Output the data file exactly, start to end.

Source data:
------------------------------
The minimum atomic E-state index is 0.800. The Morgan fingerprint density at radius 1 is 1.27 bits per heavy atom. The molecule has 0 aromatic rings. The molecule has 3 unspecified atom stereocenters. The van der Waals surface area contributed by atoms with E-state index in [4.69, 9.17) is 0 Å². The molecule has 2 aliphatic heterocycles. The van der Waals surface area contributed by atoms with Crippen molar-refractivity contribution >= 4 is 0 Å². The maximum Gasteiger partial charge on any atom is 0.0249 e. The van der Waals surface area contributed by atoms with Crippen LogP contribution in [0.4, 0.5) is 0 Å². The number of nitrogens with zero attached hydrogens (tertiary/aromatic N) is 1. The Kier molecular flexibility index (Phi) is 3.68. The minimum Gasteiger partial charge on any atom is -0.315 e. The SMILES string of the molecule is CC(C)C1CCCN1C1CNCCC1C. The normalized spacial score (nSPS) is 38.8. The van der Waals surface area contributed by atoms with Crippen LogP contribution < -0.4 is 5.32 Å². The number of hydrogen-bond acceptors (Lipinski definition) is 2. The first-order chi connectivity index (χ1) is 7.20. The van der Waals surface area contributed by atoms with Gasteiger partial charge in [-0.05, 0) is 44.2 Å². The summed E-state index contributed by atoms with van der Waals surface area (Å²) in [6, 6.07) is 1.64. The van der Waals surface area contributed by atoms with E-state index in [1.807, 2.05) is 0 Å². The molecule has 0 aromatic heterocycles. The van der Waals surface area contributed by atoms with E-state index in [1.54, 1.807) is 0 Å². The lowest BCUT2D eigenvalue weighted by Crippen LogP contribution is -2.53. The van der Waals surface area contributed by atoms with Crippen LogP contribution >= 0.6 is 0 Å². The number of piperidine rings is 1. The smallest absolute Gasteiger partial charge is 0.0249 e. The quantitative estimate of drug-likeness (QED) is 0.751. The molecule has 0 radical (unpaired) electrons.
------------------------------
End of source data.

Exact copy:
The minimum atomic E-state index is 0.800. The Morgan fingerprint density at radius 1 is 1.27 bits per heavy atom. The molecule has 0 aromatic rings. The molecule has 3 unspecified atom stereocenters. The van der Waals surface area contributed by atoms with E-state index in [4.69, 9.17) is 0 Å². The molecule has 2 aliphatic heterocycles. The van der Waals surface area contributed by atoms with Crippen molar-refractivity contribution >= 4 is 0 Å². The maximum Gasteiger partial charge on any atom is 0.0249 e. The van der Waals surface area contributed by atoms with Crippen LogP contribution in [0.4, 0.5) is 0 Å². The number of nitrogens with zero attached hydrogens (tertiary/aromatic N) is 1. The Kier molecular flexibility index (Phi) is 3.68. The minimum Gasteiger partial charge on any atom is -0.315 e. The SMILES string of the molecule is CC(C)C1CCCN1C1CNCCC1C. The normalized spacial score (nSPS) is 38.8. The van der Waals surface area contributed by atoms with Crippen LogP contribution < -0.4 is 5.32 Å². The number of hydrogen-bond acceptors (Lipinski definition) is 2. The first-order chi connectivity index (χ1) is 7.20. The van der Waals surface area contributed by atoms with Gasteiger partial charge in [-0.05, 0) is 44.2 Å². The summed E-state index contributed by atoms with van der Waals surface area (Å²) in [6, 6.07) is 1.64. The van der Waals surface area contributed by atoms with E-state index in [1.807, 2.05) is 0 Å². The molecule has 0 aromatic heterocycles. The van der Waals surface area contributed by atoms with E-state index in [1.54, 1.807) is 0 Å². The lowest BCUT2D eigenvalue weighted by Crippen LogP contribution is -2.53. The van der Waals surface area contributed by atoms with Crippen LogP contribution >= 0.6 is 0 Å². The number of piperidine rings is 1. The smallest absolute Gasteiger partial charge is 0.0249 e. The quantitative estimate of drug-likeness (QED) is 0.751. The molecule has 0 radical (unpaired) electrons.